In January 2022, I received my Year in Review video from WW (formerly Weight Watchers). The video showed me some fun stats about my participation in the program in 2021. 

  • 191 days of tracking a meal in the WW app
  • 114 non-starchy vegetables recorded
  • 364 days of activity
  • 4,714,339 steps
  • 34 posts to the community social platform

It’s a happy little video with colorful graphics and a bright jaunty tune.

It’s also a marvel of delivering a personalized content experience at scale.

Four and a Half Million Personalized Videos

I suppose I can’t say for certain that every single member – all 4.6 million of us – received a unique video. Judging from the member community, however, it looks like we did. 

The WW app made it so easy to share the videos that they clogged up the feed for a week. People who had not logged in for a while showed up to share their videos. I personally read hundreds out of the tens of thousands of comments. People congratulated each other, reassured each other, and bonded over shared achievements or a determination to “do better” in 2022, whatever that means to them.

For members, it was a massive wave of support, connection, and engagement. For the business, that engagement translated into renewals, new memberships, shopping sprees in the WW store, and increased attendance at both online and in-person wellness workshops. It was exactly what a content professional wants to achieve.

You Only Get What You Give

The WW Year in Review videos can only deliver the information that we provide. It cannot show us the truth about our food, exercise, sleep, or water intake. It can only show us what we told it.

For example, the WW app gives us several ways to track our food. You can search for food in their database and select from the results. The database is full of duplications, so one day you might track “Cheese (cheddar)” and on another day “Cheddar cheese.” You can also do a “Quick Add” and type your description into a free text field. On that day, you might track “cheese” or “cheeez” (or “chess,” if autocorrect can’t figure out what you mean).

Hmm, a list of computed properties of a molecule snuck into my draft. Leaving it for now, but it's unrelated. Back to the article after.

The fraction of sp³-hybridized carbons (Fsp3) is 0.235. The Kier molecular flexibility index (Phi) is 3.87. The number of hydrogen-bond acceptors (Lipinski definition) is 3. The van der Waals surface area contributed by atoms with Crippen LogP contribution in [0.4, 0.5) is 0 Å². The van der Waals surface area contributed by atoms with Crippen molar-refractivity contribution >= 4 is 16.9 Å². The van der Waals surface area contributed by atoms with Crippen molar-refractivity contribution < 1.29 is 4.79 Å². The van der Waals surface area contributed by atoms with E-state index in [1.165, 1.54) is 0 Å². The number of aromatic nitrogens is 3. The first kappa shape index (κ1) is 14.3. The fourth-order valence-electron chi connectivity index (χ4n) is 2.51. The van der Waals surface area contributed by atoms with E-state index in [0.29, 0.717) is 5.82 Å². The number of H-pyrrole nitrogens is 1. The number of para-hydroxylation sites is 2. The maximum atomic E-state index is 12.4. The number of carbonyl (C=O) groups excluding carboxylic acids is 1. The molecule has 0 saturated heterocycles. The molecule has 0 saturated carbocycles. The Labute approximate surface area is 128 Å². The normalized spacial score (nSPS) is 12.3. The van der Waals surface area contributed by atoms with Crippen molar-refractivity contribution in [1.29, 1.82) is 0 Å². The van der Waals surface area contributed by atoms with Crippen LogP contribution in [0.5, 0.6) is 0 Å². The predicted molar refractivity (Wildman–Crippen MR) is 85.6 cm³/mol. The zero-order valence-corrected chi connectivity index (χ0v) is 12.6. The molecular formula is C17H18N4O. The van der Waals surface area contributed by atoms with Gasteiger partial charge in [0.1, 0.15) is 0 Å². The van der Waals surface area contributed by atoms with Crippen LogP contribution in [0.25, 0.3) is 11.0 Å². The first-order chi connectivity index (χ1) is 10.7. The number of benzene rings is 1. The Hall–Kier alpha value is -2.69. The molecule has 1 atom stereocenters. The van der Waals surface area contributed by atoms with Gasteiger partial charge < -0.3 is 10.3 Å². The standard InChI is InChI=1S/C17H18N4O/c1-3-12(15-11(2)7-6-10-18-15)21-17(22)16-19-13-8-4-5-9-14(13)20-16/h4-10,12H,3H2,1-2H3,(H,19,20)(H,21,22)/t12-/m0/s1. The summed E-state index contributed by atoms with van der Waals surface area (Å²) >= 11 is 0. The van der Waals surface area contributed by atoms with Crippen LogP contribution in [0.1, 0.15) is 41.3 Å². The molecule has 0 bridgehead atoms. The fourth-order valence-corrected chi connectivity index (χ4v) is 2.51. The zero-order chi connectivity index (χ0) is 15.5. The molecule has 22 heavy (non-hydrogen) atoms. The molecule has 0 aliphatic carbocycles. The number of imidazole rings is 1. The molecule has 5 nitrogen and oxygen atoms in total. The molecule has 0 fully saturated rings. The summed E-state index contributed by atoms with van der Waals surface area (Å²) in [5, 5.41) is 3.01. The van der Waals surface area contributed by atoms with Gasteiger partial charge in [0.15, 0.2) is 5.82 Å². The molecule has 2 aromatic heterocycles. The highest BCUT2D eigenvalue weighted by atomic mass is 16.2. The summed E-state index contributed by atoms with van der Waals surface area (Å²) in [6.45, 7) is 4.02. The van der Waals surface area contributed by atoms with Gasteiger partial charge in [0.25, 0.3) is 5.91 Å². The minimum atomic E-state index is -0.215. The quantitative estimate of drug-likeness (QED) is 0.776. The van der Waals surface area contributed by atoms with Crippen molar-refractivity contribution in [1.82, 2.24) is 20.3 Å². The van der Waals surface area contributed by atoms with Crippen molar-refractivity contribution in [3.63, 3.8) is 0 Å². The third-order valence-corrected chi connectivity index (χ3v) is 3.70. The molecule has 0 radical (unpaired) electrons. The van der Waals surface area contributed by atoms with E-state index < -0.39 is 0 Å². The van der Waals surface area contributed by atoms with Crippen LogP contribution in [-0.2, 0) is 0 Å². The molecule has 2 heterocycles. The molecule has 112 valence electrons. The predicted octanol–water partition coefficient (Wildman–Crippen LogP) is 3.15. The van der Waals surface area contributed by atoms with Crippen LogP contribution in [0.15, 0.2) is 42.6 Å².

Let’s say you enjoy an ounce of cheddar cheese every day. You track it as free text for 100 days. You track it as “Cheese (cheddar)” for 100 days and “Cheddar cheese” for 165 days. The system can’t reliably match your free text entries with the equivalent foods in the database. The system also treats “Cheese (cheddar)” and “Cheddar cheese” as two different foods. 

This year, we might chuckle if our Year in Review shows us that our three most popular foods were Cheese (cheddar), Cheddar cheese, and Cheese (any type). But next year, we’ll have higher expectations.

A “top 3 list” of three of the same things will trigger annoyance rather than acceptance.

Progress Not Perfection

I encounter the phrase “progress not perfection” at least once a week. It applies to so many aspects of my life. Nutrition. Exercise. Horsemanship studies. Dog agility classes. Organizational change management associated with the adoption of a component-based, structured content management ecosystem.